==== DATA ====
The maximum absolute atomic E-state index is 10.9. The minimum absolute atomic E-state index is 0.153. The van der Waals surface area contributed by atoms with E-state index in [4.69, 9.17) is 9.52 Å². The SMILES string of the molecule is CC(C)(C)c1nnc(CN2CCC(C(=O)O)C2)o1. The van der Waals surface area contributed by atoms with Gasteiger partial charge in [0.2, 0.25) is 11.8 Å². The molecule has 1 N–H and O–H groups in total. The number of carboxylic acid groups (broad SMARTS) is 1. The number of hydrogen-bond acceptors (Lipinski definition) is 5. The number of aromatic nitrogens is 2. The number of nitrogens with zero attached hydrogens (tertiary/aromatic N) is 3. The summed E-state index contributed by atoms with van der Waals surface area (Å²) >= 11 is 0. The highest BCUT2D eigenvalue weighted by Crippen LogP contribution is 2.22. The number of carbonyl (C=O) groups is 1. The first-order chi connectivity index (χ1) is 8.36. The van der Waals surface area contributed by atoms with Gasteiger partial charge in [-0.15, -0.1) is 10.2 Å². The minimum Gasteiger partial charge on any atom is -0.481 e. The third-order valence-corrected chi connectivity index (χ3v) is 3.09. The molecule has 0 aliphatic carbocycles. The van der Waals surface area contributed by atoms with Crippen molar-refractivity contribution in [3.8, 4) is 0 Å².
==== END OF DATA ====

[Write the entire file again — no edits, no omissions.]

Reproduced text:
The maximum absolute atomic E-state index is 10.9. The minimum absolute atomic E-state index is 0.153. The van der Waals surface area contributed by atoms with E-state index in [4.69, 9.17) is 9.52 Å². The SMILES string of the molecule is CC(C)(C)c1nnc(CN2CCC(C(=O)O)C2)o1. The van der Waals surface area contributed by atoms with Gasteiger partial charge in [0.2, 0.25) is 11.8 Å². The molecule has 1 N–H and O–H groups in total. The number of carboxylic acid groups (broad SMARTS) is 1. The number of hydrogen-bond acceptors (Lipinski definition) is 5. The number of aromatic nitrogens is 2. The number of nitrogens with zero attached hydrogens (tertiary/aromatic N) is 3. The summed E-state index contributed by atoms with van der Waals surface area (Å²) >= 11 is 0. The highest BCUT2D eigenvalue weighted by Crippen LogP contribution is 2.22. The number of carbonyl (C=O) groups is 1. The first-order chi connectivity index (χ1) is 8.36. The van der Waals surface area contributed by atoms with Gasteiger partial charge in [-0.15, -0.1) is 10.2 Å². The minimum Gasteiger partial charge on any atom is -0.481 e. The third-order valence-corrected chi connectivity index (χ3v) is 3.09. The molecule has 0 aliphatic carbocycles. The van der Waals surface area contributed by atoms with Crippen molar-refractivity contribution in [3.8, 4) is 0 Å².